free web stats Lost in the Eternity of the Here and Now: <i>On Being a Theologian of the Cross</i> by Gerhard Forde
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Monday, February 15, 2010

On Being a Theologian of the Cross by Gerhard Forde

Forde, Gerhard O. On Being a Theologian of the Cross: Reflections on Luther’s Heidelberg Disputation, 1518. Kindle Edition. Grand Rapids: Eerdmans Publishing Company, 1997.

It is rare that I come across a book which is so well written and complete that I find it difficult to offer valid criticism. Forde’s book elicited non-stop cheers from cover to cover. Much of this can be attributed to Martin Luther’s argument which is the springboard from which Forde leaps. Herein I will evaluate Forde’s success in relation to his stated goals and purposes for writing this book. As with any book, Forde says that there was a void that his work would fill. Where other works exist that examine the Heidelberg Confession, all are deeply couched in the language and the controversy of Luther’s day such that without a deep knowledge of both, the reader would likely be lost. Forde has certainly fulfilled this primary goal. His work is wonderfully brief and uses language easily understandable to Western laymen while remaining true to the Confession’s content and purpose. He considers this an introduction to Luther’s ideas, though if the reader is so inclined, he offers other, more in-depth works for the reader to pursue (78). Every author certainly believes he fills a certain void, otherwise he would not write in the first place. It is the nature of that void upon which I will spend the rest of this review.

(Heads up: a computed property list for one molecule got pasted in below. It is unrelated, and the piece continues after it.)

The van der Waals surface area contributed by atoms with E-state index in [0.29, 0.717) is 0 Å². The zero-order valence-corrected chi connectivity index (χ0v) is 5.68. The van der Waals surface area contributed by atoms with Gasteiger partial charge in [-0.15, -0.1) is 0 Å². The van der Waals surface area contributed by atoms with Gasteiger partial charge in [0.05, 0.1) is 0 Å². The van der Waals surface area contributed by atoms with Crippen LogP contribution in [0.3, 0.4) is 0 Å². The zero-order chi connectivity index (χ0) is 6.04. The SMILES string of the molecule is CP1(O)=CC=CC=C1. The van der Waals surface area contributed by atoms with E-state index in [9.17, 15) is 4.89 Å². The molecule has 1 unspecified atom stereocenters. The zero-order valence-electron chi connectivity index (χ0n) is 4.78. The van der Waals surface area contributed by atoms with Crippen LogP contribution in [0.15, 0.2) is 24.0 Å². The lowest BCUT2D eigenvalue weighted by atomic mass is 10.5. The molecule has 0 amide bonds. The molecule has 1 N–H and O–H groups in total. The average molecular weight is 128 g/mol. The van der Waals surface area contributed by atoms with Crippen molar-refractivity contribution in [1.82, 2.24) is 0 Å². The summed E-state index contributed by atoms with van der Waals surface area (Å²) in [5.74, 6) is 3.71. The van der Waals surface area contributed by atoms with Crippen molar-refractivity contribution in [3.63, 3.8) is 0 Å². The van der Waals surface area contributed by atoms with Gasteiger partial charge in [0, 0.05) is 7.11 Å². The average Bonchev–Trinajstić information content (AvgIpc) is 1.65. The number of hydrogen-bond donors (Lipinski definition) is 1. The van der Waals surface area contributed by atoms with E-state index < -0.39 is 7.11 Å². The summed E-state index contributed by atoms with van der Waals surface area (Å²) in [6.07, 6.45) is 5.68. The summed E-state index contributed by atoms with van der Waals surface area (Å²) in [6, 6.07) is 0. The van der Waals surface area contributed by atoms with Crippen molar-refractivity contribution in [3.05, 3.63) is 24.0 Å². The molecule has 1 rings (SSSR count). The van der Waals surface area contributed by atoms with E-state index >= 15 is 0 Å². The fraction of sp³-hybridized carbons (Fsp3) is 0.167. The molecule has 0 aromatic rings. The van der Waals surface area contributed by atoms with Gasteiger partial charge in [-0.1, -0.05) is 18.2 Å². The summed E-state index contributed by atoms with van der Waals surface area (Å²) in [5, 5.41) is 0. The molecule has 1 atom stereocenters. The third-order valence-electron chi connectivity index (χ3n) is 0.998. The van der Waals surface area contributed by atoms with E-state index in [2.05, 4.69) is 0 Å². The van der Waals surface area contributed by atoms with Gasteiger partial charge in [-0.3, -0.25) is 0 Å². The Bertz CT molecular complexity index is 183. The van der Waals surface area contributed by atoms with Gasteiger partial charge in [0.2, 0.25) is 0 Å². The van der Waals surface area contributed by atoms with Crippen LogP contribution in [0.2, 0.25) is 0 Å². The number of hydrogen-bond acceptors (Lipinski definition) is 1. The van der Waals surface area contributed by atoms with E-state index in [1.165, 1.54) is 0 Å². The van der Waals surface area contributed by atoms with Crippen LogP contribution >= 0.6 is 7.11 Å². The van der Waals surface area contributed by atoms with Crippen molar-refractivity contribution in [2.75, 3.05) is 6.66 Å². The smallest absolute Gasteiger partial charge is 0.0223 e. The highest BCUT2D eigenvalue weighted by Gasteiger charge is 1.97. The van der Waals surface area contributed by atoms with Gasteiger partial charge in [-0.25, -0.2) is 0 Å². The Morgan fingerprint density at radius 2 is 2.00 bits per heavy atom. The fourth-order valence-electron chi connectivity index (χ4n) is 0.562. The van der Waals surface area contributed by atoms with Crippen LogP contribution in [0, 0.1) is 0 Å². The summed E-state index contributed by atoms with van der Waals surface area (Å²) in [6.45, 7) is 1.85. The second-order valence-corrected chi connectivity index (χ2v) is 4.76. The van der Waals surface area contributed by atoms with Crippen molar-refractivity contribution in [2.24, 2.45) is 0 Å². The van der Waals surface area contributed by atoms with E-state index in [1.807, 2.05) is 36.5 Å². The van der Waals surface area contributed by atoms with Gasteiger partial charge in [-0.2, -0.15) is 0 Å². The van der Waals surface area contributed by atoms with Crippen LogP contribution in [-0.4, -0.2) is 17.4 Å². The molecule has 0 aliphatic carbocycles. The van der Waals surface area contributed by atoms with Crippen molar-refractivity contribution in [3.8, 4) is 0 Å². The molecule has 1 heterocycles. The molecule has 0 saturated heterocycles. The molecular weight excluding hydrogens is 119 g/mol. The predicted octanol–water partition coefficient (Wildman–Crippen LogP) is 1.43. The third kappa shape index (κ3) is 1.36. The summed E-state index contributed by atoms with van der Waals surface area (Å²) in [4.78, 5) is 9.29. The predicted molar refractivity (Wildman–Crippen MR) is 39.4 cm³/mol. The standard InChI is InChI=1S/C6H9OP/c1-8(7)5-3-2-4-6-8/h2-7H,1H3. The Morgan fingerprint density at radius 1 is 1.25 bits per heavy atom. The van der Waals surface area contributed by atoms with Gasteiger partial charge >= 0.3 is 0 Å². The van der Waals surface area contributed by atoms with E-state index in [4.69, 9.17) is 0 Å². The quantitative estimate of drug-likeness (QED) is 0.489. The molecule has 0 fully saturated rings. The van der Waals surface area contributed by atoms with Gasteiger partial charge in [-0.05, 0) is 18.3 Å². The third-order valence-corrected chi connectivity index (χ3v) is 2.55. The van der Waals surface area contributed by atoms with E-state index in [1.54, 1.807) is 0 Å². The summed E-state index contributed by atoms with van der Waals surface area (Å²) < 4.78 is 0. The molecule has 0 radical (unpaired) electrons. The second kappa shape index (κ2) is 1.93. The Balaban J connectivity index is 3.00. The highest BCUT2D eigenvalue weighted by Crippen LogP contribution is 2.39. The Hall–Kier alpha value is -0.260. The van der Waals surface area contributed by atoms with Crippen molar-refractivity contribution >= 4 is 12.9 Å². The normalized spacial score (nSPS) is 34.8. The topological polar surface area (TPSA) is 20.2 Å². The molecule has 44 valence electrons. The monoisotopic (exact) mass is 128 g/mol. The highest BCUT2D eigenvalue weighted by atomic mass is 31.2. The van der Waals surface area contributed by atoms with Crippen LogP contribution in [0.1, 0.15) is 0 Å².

One of Forde’s primary reasons for writing is to solidify the language of Theology (48). The “theologian of glory,” the antagonist throughout, is required to modify language in order to make Christianity more palatable, easier to swallow. He calls what is good bad, and what is bad good. In essence, he refuses to say what a thing is. Forde shows how Luther’s argument, using carefully chosen words, destroys the sentimental language of victimization and sentimentalization (44). The heart of the language debate centers on this idea of calling a thing what it is, which is Thesis 21 of the Confession. The clarification in language becomes apparent quickly. In speaking of the works of men, Forde rightly points out that a dead work is much worse than a deadly work (555). Though a subtle point, this concept is important for teachers to consider. Offering men a road to God paved with works implies that works are good, whereas the Bible makes clear that men are saved from their dead works (Titus 3:5). The theologian of glory tells men that their works are deadly, but not dead. Luther destroys this idea by calling all works by mortal men evil, and thus mortal. Their works are not merely deadly, but fully dead. Coming to the cross as the means by which to accomplish works merely continues the false idea that works can be good and meritorious. This is a very helpful reminder for us to not turn the cross into a means to an end, that is, the means by which we are enabled to keep the Law unto salvation (830). However, there are times when Luther’s language seems to get confusing, which goes counter to Forde’s goal; but he is not remiss to address the problem.